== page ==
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Congressman violated laws by releasing tape to media

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NEWS MEDIA UPDATE   ·   WASHINGTON, D.C.   ·   Prior Restraints   ·   March 31, 2006

NEWS MEDIA UPDATE   ·   WASHINGTON, D.C.   ·   Prior Restraints   ·   March 31, 2006

Congressman violated laws by releasing tape to media

  • A federal appeals court ruled that a congressman who lawfully obtained an illegally recorded audiotape and gave it to the press violated state and federal wiretapping laws.

March 31, 2006  ·   State and federal wiretapping laws prevent the dissemination of illegally recorded material to journalists or anyone else even if it is obtained legally, a federal appeals court ruled this week in affirming a lower court’s decision against a congressmen who gave reporters an unlawfully recorded conversation.

The U.S. Court of Appeals in Washington, D.C., in a 2-1 decision Tuesday, upheld the ruling that Rep. James A. McDermott (D-Wash.) violated the civil rights of Rep. John A. Boehner (R-Ohio) by giving reporters from the Atlanta Journal-Constitution and The New York Times a tape of a conversation involving Boehner and then-House Speaker Newt Gingrich (R-Ga.).

The case “is the difference between someone who discovers a bag containing a diamond ring on the sidewalk and someone who accepts the same bag from a thief, knowing the ring inside to have been stolen,” wrote Judge A. Raymond Randolph, who was joined by Chief Judge Douglas H. Ginsburg in the majority. “The former has committed no offense; the latter is guilty of receiving stolen property, even if the ring was intended only as a gift.”

The majority said that the “eavesdropping statute may not itself make receiving a tape of an illegally-intercepted conversation illegal. But it does not follow that anyone who receives a copy of such a conversation has obtained it legally and has a First Amendment right to disclose it.”

Judge David B. Sentelle’s dissent argues that the decision ignores the U.S. Supreme Court’s 2001 ruling in Bartnicki v. Vopper, which found that when information is illegally intercepted, federal wiretap laws are unconstitutional when applied to a third party who legally receives the information and discloses it to the media.

“The Supreme Court underlined the lack of constitutional significance of the communicator’s knowledge that the interception had been unlawfully conducted,” Sentelle wrote.

The tape in the Boehner v. McDermott case was illegally recorded in 1996 by Florida residents, John and Alice Martin, who made the tape when their police scanner intercepted a cellular phone conference call involving Gingrich and Boehner. The Martins recorded the conversation and gave the tape to McDermott, who in turn gave it to the press.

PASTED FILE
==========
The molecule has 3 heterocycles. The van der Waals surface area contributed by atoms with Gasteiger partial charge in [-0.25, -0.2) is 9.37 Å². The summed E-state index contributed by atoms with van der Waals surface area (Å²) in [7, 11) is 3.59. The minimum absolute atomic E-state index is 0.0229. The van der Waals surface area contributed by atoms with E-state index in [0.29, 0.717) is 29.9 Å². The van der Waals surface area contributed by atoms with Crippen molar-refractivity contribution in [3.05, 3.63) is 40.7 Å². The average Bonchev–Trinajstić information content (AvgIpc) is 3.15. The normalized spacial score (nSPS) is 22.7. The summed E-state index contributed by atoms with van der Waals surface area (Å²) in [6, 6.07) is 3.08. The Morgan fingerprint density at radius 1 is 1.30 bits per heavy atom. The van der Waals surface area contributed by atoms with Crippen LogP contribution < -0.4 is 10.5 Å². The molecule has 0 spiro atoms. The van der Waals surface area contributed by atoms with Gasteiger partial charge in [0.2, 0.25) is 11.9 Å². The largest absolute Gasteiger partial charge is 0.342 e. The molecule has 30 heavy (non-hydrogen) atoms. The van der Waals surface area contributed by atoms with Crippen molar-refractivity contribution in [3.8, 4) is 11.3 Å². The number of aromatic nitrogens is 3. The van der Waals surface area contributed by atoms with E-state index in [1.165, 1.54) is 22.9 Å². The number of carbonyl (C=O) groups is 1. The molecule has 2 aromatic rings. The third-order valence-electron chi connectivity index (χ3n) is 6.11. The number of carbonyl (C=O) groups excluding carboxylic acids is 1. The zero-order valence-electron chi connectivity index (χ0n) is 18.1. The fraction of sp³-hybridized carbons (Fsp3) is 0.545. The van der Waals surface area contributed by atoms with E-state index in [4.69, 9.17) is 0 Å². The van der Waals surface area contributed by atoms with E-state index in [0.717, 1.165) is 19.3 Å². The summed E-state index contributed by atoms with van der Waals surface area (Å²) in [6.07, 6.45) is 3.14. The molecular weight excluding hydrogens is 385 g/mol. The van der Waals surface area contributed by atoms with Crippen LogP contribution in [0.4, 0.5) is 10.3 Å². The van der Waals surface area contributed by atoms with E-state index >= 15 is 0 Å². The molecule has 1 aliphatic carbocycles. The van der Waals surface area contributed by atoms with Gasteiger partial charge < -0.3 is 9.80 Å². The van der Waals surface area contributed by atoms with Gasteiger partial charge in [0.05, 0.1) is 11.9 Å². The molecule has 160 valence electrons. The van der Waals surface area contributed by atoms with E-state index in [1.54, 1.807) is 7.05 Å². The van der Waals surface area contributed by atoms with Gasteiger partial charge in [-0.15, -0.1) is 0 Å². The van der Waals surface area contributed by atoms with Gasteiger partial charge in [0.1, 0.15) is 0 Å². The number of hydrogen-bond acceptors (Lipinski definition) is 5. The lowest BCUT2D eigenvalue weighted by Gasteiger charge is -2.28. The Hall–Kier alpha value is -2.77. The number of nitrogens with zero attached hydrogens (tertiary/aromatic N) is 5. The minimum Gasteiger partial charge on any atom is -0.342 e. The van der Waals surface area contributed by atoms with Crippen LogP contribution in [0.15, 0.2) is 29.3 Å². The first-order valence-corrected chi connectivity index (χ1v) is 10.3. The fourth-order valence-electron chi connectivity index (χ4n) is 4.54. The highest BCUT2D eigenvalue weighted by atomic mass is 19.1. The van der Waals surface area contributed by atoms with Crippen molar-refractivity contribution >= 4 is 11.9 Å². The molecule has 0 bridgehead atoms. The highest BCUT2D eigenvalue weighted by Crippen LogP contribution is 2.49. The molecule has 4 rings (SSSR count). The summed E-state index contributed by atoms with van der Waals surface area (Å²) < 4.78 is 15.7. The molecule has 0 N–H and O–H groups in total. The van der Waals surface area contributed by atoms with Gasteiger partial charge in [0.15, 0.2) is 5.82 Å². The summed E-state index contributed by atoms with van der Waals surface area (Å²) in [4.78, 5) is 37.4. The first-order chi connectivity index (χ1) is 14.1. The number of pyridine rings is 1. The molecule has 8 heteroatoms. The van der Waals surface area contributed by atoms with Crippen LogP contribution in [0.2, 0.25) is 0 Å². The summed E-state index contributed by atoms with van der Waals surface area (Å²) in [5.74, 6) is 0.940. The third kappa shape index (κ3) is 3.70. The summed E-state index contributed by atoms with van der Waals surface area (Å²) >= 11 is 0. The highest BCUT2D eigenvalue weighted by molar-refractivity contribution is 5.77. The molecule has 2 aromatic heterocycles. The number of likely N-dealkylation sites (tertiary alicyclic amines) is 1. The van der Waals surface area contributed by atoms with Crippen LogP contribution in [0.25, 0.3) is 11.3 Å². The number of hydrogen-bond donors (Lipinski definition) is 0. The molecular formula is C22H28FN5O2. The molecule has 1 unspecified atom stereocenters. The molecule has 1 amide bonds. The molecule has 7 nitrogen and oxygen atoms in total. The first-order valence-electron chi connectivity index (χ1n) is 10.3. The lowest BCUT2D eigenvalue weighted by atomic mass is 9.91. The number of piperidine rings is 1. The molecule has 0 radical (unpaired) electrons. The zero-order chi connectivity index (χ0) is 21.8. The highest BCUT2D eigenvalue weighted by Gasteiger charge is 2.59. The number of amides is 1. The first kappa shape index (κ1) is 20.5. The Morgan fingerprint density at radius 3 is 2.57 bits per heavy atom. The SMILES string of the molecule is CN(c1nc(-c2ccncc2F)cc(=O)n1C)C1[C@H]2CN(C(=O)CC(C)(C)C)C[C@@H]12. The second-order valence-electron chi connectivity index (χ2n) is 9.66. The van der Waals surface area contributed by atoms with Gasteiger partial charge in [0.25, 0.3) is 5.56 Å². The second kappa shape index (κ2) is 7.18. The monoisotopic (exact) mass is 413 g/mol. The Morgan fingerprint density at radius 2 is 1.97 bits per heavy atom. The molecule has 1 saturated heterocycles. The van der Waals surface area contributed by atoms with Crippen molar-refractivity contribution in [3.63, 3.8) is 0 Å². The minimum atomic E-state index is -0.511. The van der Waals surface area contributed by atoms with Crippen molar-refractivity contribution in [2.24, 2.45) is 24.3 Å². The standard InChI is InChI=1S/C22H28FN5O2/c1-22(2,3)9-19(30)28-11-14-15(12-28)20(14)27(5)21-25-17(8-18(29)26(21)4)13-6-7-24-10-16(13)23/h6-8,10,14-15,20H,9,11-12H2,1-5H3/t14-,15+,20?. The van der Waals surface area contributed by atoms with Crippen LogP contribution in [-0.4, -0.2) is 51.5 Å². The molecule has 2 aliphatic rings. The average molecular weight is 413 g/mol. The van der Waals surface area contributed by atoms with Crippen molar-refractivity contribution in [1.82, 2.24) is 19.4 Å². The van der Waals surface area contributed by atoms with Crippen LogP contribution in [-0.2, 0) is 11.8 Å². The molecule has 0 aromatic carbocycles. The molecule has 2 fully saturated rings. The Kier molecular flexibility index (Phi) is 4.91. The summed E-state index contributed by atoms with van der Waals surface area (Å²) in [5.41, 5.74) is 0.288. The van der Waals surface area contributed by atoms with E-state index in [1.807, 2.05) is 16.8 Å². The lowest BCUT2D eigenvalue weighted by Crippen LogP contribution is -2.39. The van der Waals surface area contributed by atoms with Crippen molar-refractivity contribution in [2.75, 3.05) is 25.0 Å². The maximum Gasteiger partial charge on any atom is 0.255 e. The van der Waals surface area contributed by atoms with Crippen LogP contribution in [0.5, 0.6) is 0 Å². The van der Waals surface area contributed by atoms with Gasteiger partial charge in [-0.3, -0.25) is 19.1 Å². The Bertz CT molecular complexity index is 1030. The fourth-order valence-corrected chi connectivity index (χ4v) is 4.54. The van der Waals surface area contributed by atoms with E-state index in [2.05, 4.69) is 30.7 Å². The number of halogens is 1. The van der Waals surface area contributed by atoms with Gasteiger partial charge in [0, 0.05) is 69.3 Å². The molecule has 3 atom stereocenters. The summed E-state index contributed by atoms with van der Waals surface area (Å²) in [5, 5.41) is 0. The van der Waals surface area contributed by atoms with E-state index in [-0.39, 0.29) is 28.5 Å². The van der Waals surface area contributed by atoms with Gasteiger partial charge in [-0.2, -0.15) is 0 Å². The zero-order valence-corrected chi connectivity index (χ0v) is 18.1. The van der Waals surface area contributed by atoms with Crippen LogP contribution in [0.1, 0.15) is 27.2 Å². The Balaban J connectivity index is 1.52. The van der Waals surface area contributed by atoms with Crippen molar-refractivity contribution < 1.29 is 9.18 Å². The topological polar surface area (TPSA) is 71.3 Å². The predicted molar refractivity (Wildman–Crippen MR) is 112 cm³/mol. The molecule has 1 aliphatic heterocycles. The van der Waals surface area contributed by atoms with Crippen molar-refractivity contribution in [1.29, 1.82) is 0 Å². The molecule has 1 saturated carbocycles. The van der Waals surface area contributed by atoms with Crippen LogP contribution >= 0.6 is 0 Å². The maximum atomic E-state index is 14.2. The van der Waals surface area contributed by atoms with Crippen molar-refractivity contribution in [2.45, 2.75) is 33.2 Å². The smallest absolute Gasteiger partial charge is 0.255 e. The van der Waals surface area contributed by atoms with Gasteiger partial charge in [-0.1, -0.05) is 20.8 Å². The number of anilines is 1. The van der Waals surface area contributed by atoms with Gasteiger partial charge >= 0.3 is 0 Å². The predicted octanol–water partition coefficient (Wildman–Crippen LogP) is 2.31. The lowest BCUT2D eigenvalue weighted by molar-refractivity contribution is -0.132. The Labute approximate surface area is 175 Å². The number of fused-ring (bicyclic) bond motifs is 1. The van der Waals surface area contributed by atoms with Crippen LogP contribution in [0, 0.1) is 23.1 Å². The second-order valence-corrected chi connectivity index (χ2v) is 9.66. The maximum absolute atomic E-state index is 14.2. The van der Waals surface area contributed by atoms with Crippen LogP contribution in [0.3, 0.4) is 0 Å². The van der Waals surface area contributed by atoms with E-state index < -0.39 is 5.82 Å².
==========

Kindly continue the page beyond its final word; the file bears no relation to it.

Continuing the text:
Boehner filed a civil suit in 1998 against McDermott claiming that McDermott violated state and federal wiretapping laws. The suit was originally dismissed by the District Court in Washington, D.C., but Boehner appealed and the decision was reversed in 1999 by the same three-judge panel.

However, the Supreme Court vacated the judgment in 2001 and remanded the case in light of its decision in Bartnicki v. Vopper.

“It seems that Judges Randolph and Ginsburg believe that Bartnicki was wrongly decided,” said Lee Levine, who argued for the media defendants before the Supreme Court in Bartnicki.

Randolph and Ginsburg differentiated this case from Bartnicki by focusing on the fact that McDermott knew the tape was illegally recorded while in Bartnicki, the person received the illegally recorded tape from an anonymous source.

“Unfortunately, it puts us back several steps from where we found ourselves after Bartnicki,” Levine said. “After Bartnicki, we had a collective sigh of relief. If we had lost it would have been virtually impossible to report on information that arguably had been wrongfully acquired. A lot of important journalism depends on that type of information.”

A coalition of news media organizations, including The Reporters Committee for Freedom of the Press, filed an friend-of-the-court brief arguing that the lower court’s ruling misinterpreted the Bartnicki standard, and that the decision would have serious negative consequences for newsgathering.

In his dissent, Sentelle also worried about the effect the decision might have on the ability of the press to report on information of public importance where the source of the information is not perfectly clear.

“Just as Representative McDermott knew that the information had been unlawfully intercepted, so did the newspapers to whom he passed the information,” Sentelle wrote. “I see no distinction, nor has Representative Boehner suggested one, between the constitutionality of regulating communication of the contents of the tape by McDermott or by The Washington Post or The New York Times or any other media source. For that matter, every reader of the information in the newspapers also learned that it had been obtained by unlawful intercept. Under [this rule], no one in the United States could communicate on this topic of public interest . . . .”

For now, at least, the media’s victory in Bartnicki still stands.

“It’s not nearly as bad as a Supreme Court decision saying this,” Levine said. “But unless the Supreme Court takes this case or other courts reject it, it’s a terrible case to have on the books.”

(Boehner v. McDermott, Amicus Counsel: Theodore J. Boutrous, Jr., Los Angeles)CM

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